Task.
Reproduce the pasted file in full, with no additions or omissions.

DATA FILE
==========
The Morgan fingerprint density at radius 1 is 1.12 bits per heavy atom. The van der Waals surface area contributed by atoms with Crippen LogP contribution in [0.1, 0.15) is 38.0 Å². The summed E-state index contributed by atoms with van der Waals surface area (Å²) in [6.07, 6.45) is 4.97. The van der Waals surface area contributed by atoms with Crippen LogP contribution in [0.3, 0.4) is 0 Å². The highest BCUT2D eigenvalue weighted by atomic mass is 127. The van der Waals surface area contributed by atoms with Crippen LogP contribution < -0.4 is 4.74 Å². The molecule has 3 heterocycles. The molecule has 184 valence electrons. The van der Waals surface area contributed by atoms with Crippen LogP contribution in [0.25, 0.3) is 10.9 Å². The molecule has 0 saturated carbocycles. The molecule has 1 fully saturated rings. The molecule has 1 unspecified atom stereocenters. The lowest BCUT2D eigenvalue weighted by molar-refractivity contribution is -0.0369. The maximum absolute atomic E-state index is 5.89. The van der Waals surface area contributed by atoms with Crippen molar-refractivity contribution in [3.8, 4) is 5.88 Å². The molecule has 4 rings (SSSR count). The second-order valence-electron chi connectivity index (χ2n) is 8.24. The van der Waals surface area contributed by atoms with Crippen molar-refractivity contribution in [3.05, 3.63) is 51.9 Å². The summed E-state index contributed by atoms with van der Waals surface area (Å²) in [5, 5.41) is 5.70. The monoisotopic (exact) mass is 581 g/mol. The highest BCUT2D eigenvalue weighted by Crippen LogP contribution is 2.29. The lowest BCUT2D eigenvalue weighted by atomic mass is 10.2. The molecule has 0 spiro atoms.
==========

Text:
The Morgan fingerprint density at radius 1 is 1.12 bits per heavy atom. The van der Waals surface area contributed by atoms with Crippen LogP contribution in [0.1, 0.15) is 38.0 Å². The summed E-state index contributed by atoms with van der Waals surface area (Å²) in [6.07, 6.45) is 4.97. The van der Waals surface area contributed by atoms with Crippen LogP contribution in [0.3, 0.4) is 0 Å². The highest BCUT2D eigenvalue weighted by atomic mass is 127. The van der Waals surface area contributed by atoms with Crippen LogP contribution < -0.4 is 4.74 Å². The molecule has 3 heterocycles. The molecule has 184 valence electrons. The van der Waals surface area contributed by atoms with Crippen LogP contribution in [0.25, 0.3) is 10.9 Å². The molecule has 0 saturated carbocycles. The molecule has 1 fully saturated rings. The molecule has 1 unspecified atom stereocenters. The lowest BCUT2D eigenvalue weighted by molar-refractivity contribution is -0.0369. The maximum absolute atomic E-state index is 5.89. The van der Waals surface area contributed by atoms with Crippen molar-refractivity contribution in [3.8, 4) is 5.88 Å². The molecule has 4 rings (SSSR count). The second-order valence-electron chi connectivity index (χ2n) is 8.24. The van der Waals surface area contributed by atoms with Crippen molar-refractivity contribution in [3.05, 3.63) is 51.9 Å². The summed E-state index contributed by atoms with van der Waals surface area (Å²) in [5, 5.41) is 5.70. The monoisotopic (exact) mass is 581 g/mol. The highest BCUT2D eigenvalue weighted by Crippen LogP contribution is 2.29. The lowest BCUT2D eigenvalue weighted by atomic mass is 10.2. The molecule has 0 spiro atoms.